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Additional strictures for the hospitality sector

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On Wednesday, stricter measures were announced for the catering sector in view of the increasing corona infections. On October 8, an even stricter version entered into force for the Brussels Capital Region. Since Friday, October 9, additional restrictions apply to the catering sector in Flanders and Wallonia. The different measures for each of the three regions are explained below.


Flanders and Wallonia

Stricter measures for the cafes

For Flanders and Wallonia, the same rules apply today: in cafés, only 4 people may sit at a table, and they are required to close at 11 pm. However, families of 5 or more may still sit together at one table. Restaurants, on the other hand, can still seat 10 people at one table, and must close at 1 am. The double of 4 therefore does not apply at restaurant tables.


Which business is considered a cafe, and which is considered a restaurant?

The regulations define a restaurant as any business that has obtained an admission 1.1 From the Federal Food Agency (FASFC).

All eateries had to have such permission anyway to be able to open their doors at all before the corona crisis, so in principle restaurant owners do not have to take additional steps to be allowed to stay open. Not only restaurants, but also chip shops, caterers and institutional kitchens need such permission in principle.

Those enterprises that do not have such authorization are considered to be café.


What else was decided?

In addition, only 4 people are allowed to attend private gatherings. However, this restriction does not apply to private parties organized by a professional caterer: in that case, no maximum number of persons applies for the time being. Also at other professionally organized events and get-togethers, the rule of maximum 4 persons would not apply. However, the maximum number of people who can sit at one table, i.e. 10, must be taken into account.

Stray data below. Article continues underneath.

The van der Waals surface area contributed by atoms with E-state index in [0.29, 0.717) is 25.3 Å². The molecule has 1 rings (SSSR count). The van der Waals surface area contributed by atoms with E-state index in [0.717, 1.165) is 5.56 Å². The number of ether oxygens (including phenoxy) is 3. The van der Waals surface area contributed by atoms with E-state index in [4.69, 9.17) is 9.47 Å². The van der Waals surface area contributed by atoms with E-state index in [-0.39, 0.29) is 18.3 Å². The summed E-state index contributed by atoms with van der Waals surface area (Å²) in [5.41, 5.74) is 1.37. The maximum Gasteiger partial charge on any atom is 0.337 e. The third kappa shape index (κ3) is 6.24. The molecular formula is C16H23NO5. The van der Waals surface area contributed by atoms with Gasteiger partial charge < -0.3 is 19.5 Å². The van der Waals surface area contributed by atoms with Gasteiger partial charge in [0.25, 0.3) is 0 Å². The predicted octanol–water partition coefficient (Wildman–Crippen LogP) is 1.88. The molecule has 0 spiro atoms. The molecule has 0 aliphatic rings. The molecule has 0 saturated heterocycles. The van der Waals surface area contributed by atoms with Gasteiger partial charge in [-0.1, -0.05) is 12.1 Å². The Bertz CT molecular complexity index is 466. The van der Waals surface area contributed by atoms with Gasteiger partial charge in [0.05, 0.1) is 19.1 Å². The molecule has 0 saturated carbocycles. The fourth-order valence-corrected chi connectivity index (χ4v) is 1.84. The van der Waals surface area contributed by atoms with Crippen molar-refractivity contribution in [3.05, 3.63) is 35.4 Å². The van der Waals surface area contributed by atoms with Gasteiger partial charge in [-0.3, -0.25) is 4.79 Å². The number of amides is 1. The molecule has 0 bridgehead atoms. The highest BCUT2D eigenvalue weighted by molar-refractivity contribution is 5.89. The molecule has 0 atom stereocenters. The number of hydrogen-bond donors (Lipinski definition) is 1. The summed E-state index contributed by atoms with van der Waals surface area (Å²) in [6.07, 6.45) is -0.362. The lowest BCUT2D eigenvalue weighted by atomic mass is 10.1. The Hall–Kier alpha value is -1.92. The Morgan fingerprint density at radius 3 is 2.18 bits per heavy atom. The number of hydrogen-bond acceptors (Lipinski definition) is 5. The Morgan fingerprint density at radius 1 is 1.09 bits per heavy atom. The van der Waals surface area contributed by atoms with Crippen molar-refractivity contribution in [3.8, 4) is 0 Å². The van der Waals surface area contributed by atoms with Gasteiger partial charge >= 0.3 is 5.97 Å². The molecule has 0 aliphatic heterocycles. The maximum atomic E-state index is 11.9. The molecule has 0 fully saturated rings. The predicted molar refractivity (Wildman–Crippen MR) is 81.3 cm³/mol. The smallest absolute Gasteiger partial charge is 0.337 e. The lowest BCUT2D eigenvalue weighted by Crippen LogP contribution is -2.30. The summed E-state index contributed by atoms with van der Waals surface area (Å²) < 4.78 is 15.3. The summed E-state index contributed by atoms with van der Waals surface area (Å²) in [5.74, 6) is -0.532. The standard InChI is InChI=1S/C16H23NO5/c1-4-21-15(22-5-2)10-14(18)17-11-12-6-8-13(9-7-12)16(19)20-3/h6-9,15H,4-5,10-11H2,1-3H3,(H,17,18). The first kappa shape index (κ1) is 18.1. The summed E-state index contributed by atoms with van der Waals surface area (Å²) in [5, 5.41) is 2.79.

The above restrictions apply for at least one month.


Brussels Capital Region

All pubs and banquet halls must close their doors for a month

The Brussels Regional Government is going a few steps further: all pubs, party halls, coffee houses and other drinking establishments must close their doors. Sports clubs must also close their canteens.

For restaurants, these measures do not apply today: they are allowed to welcome 10 people per table, just as in Flanders and Wallonia, and do not have to close until 1am.


Which business is considered a liquor store, and which is considered a restaurant?

This is not entirely clear today. The Brussels regulations do not distinguish on the basis of an FASFC 'authorisation', but rely on the following definitions:

  • Drinking establishment: place accessible to the public intended for the consumption of alcoholic or non-alcoholic beverages on the premises, even if this activity is only incidental. More specifically, this means pubs, bars, taprooms, tearooms, cafeterias and any other place where alcoholic and non-alcoholic beverages are offered for consumption on the premises.
  • Restaurant: place accessible to the public in main function intended to prepare and/or make available to the public meals to be consumed or taken away on the premises.


We recommend possibly looking at the company's NACE code. Although the law does not consider them to be distinctive criteria, they can provide some clarity:

  • If one falls under the nacebel codes 56101/56102 then one is most likely a restaurant.
  • If one falls under the nacebel code 56301 then one is most likely a cafe.


When in doubt or with questions, be sure to contact the sector federation.


What else was decided?

In addition to the above restrictions on pubs and other drinking establishments:

  • Is it forbidden to consume food in the markets;
  • Is it forbidden to consume alcohol in the entire Capital Region;
  • Amateur sports clubs may not allow lower audiences into covered areas;
  • Night stores and gaming halls must still close at 10 p.m.


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